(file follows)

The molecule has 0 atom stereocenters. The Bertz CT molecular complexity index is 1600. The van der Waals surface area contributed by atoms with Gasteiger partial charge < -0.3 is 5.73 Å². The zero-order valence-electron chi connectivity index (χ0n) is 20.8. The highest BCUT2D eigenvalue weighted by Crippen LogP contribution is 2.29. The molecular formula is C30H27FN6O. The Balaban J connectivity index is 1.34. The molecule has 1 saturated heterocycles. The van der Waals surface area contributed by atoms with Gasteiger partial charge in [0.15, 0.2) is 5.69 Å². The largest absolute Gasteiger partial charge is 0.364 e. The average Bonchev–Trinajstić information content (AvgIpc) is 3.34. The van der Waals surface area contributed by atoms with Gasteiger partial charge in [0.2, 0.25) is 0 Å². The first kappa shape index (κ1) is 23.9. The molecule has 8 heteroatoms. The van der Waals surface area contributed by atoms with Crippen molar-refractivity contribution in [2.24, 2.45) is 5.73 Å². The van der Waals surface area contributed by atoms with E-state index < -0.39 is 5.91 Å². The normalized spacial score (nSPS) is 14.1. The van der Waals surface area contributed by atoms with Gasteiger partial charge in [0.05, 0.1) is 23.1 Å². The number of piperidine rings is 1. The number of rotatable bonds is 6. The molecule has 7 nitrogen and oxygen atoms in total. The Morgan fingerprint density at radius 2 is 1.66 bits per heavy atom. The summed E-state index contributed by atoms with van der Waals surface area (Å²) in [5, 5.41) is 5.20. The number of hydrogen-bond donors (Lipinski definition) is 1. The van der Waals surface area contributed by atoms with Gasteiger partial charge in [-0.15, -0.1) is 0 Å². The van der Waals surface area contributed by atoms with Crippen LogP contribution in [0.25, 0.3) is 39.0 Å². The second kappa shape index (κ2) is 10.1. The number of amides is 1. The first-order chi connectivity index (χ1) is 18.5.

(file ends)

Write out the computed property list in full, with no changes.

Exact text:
The molecule has 0 atom stereocenters. The Bertz CT molecular complexity index is 1600. The van der Waals surface area contributed by atoms with Gasteiger partial charge < -0.3 is 5.73 Å². The zero-order valence-electron chi connectivity index (χ0n) is 20.8. The highest BCUT2D eigenvalue weighted by Crippen LogP contribution is 2.29. The molecular formula is C30H27FN6O. The Balaban J connectivity index is 1.34. The molecule has 1 saturated heterocycles. The van der Waals surface area contributed by atoms with Gasteiger partial charge in [0.15, 0.2) is 5.69 Å². The largest absolute Gasteiger partial charge is 0.364 e. The average Bonchev–Trinajstić information content (AvgIpc) is 3.34. The van der Waals surface area contributed by atoms with Gasteiger partial charge in [0.2, 0.25) is 0 Å². The first kappa shape index (κ1) is 23.9. The molecule has 8 heteroatoms. The van der Waals surface area contributed by atoms with Crippen molar-refractivity contribution in [2.24, 2.45) is 5.73 Å². The van der Waals surface area contributed by atoms with E-state index < -0.39 is 5.91 Å². The normalized spacial score (nSPS) is 14.1. The van der Waals surface area contributed by atoms with Gasteiger partial charge in [0.05, 0.1) is 23.1 Å². The number of piperidine rings is 1. The number of rotatable bonds is 6. The molecule has 7 nitrogen and oxygen atoms in total. The Morgan fingerprint density at radius 2 is 1.66 bits per heavy atom. The summed E-state index contributed by atoms with van der Waals surface area (Å²) in [5, 5.41) is 5.20. The number of hydrogen-bond donors (Lipinski definition) is 1. The van der Waals surface area contributed by atoms with Gasteiger partial charge in [-0.15, -0.1) is 0 Å². The van der Waals surface area contributed by atoms with Crippen LogP contribution in [0.25, 0.3) is 39.0 Å². The second kappa shape index (κ2) is 10.1. The number of amides is 1. The first-order chi connectivity index (χ1) is 18.5.